One of these days, I’m going to learn not to wait so long between updating family blog posts. To my credit, though, I have been working on the family blog during my six months of silence. I’m unveiling, with this post, the new and improved Fisk Family Adoption web site!
Blogging has changed a lot since 2006, when we first started chronicling Arina’s adoption, and the web site that Scott created was just becoming too difficult to maintain (sorry about that virus you got from the web site, MaMa and PaPa Fisk).
Scott wants me to clarify, though, that the wordpress move isn’t because Scott *can’t* handle his own web site, blah-blah-blah, but because he has too much going on, and I’m too impatient to wait for him to make updates. Okay, Scott. Your awesomeness has been noted.
This blog post will be monstrous (as always, it seems), so I’ll tackle the half-year’s events in list-form.
1) July 2012 was a fun-filled month for all the Fisks. While Arina visited her cousins in Texas, Scott and I took Jack to see Thomas the Train. You can tell from the photo, below, that he is a little excited:
We were only able to catch a few photos of the excited face, though. Jack is, in general, a serious little man, and seeing Thomas for the first time was very serious business indeed.
At the end of the month, Scott and I took Arina on her first camping trip: to the Wild Goose Festival in Shakori Hills, NC.
Unlike Scott and Arina, I’m not a fan of camping, so I figured if I had to camp, I’d prefer to do so with people like Frank Schaeffer, Jim Wallis, and our favorite: Dr. Roger Ray. And, thank goodness for Roger. Because of an upset at work, Scott was unable to join until Day 2, which meant that I would be the one pitching the tent at 10:00pm.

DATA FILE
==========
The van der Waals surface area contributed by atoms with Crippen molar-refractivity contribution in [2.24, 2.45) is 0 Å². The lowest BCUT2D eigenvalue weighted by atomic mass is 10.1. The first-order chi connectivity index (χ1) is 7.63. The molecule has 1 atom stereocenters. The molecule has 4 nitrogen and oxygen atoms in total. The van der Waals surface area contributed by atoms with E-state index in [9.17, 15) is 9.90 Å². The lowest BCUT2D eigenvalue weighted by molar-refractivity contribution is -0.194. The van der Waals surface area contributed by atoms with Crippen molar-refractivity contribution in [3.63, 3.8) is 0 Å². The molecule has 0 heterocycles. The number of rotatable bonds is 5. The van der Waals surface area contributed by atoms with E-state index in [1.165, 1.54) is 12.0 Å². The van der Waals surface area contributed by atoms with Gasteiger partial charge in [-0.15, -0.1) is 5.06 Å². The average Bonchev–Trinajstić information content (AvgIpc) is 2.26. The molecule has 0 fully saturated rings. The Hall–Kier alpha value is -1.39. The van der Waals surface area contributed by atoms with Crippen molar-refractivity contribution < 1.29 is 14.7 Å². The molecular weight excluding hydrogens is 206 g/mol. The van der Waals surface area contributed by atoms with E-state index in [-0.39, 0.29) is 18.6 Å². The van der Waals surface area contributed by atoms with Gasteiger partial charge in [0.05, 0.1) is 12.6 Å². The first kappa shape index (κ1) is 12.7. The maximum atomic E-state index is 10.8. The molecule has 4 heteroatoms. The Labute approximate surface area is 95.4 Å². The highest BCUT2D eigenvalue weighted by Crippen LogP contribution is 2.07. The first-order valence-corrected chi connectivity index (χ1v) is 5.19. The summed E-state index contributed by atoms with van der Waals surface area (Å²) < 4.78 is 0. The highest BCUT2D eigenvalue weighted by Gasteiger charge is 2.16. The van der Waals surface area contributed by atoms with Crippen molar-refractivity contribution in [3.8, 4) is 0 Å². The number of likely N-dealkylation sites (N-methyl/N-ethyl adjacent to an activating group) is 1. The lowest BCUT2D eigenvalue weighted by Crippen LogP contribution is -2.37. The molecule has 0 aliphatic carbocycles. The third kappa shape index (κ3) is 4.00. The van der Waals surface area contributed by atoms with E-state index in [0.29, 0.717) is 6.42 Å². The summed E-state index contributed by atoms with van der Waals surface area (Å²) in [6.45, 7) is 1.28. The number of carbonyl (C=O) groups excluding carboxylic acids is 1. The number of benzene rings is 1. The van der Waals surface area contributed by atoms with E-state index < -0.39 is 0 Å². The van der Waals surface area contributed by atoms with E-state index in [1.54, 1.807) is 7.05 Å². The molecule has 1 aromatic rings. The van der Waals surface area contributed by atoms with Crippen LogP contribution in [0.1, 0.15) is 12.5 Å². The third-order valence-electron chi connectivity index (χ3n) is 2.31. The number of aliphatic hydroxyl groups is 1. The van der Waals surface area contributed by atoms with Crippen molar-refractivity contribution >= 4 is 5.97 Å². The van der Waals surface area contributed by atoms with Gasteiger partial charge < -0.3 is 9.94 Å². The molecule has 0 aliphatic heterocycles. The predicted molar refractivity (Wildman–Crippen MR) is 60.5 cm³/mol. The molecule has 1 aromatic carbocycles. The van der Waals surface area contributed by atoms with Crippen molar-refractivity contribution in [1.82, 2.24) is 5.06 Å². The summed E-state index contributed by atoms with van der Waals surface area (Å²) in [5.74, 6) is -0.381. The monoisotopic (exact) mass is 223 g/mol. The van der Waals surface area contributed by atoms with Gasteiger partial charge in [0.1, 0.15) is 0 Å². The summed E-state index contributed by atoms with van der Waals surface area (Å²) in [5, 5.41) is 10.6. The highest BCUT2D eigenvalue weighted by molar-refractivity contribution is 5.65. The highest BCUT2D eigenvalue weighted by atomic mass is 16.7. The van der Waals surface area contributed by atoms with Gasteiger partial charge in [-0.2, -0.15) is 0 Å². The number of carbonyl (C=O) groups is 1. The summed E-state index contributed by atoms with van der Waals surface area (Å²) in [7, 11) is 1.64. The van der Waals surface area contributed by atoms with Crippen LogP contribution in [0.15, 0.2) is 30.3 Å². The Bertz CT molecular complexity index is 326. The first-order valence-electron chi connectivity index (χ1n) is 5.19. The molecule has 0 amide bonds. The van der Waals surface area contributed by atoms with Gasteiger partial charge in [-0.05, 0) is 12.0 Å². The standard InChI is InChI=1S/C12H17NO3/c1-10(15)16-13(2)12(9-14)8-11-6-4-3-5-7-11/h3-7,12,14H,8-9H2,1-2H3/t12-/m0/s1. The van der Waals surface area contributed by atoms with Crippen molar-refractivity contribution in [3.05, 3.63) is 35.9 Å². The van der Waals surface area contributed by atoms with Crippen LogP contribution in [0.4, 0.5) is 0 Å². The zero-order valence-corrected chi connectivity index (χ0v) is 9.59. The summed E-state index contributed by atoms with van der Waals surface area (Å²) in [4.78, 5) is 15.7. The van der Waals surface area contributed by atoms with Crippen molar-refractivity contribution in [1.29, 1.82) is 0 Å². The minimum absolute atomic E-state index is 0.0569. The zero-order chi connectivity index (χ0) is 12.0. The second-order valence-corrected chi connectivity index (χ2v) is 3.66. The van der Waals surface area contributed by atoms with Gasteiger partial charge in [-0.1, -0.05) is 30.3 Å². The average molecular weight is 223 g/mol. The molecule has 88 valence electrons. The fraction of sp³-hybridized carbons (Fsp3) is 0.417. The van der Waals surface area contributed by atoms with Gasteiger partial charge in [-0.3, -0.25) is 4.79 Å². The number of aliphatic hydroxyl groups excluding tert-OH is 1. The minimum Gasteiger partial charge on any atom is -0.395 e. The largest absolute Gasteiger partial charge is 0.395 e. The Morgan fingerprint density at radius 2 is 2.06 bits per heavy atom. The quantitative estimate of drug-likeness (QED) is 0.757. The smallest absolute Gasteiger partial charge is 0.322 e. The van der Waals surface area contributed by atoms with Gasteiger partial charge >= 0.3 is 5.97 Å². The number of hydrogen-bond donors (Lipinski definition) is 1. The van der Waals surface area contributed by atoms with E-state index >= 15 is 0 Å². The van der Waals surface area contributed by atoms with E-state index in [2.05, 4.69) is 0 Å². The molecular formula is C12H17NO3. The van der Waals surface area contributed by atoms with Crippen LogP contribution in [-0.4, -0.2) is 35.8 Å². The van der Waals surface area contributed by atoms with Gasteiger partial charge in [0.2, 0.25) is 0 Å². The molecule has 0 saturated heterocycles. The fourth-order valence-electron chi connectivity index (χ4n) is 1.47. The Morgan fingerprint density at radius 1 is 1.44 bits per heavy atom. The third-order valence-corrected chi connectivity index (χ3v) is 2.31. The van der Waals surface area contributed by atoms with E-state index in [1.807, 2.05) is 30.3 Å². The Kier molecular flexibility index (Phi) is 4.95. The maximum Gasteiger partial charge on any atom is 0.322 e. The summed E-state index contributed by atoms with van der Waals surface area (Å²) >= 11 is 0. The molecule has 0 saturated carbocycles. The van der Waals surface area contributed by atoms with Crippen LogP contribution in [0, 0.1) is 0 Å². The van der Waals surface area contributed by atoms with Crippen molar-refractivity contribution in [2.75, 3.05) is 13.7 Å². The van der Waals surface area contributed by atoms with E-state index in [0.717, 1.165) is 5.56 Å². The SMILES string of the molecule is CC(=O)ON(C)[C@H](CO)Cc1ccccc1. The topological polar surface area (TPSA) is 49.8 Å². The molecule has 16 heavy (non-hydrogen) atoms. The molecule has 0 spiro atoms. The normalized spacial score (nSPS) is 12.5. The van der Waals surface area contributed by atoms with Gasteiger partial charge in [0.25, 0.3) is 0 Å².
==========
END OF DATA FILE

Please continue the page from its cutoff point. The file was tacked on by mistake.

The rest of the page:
When Roger met us that night, he asked us if he could help with anything before leaving for his hotel (his idea of camping coincides with mine).
Me (trying to be impressive): “Nope! I can handle it!”
Roger: “Are you sure?”
Arina to Roger, conspiratorially: “She’s going to need help with the tent.”
After I got over my mortification, I was, in fact, very grateful. Good girl, Arina.
In the featured photo, below, Arina poses with author Frank Schaeffer. She made such an impression that he mentioned her in his Huffington Post write-up of the festival: “Wild Goose Heaven Our Answer to Hate.”
When I showed her the article, with Frank’s author photo at the top of the page, she said: “Oh! That’s my friend, Frank.”
3) Because July was such a busy month, we celebrated a low-key Adoption Day with Arina; her “A-day” is July 10th. For her August 19th birthday, though, she had her first spend-the-night guest in the Holly Hill house: her cousin Marley! And, yes: she looked over at her, adoringly, the entire birthday weekend.
Favorite photo from Arina’s birthday? The one, below, in which Scott lights Arina’s birthday cupcakes with a blow torch — because that’s how we roll (i.e. we don’t let a little thing like not being able to find matches stop us).
In other Arina news, 2012 will hence be known as the lollipop year. We are planning a trip to Kazakhstan to visit Arina’s birth family. Originally, I had hoped to travel in September, because it’s Arina’s sister’s birth month. Scott told me I was crazy to think that we could go so soon, and that we should plan for Summer 2013 instead.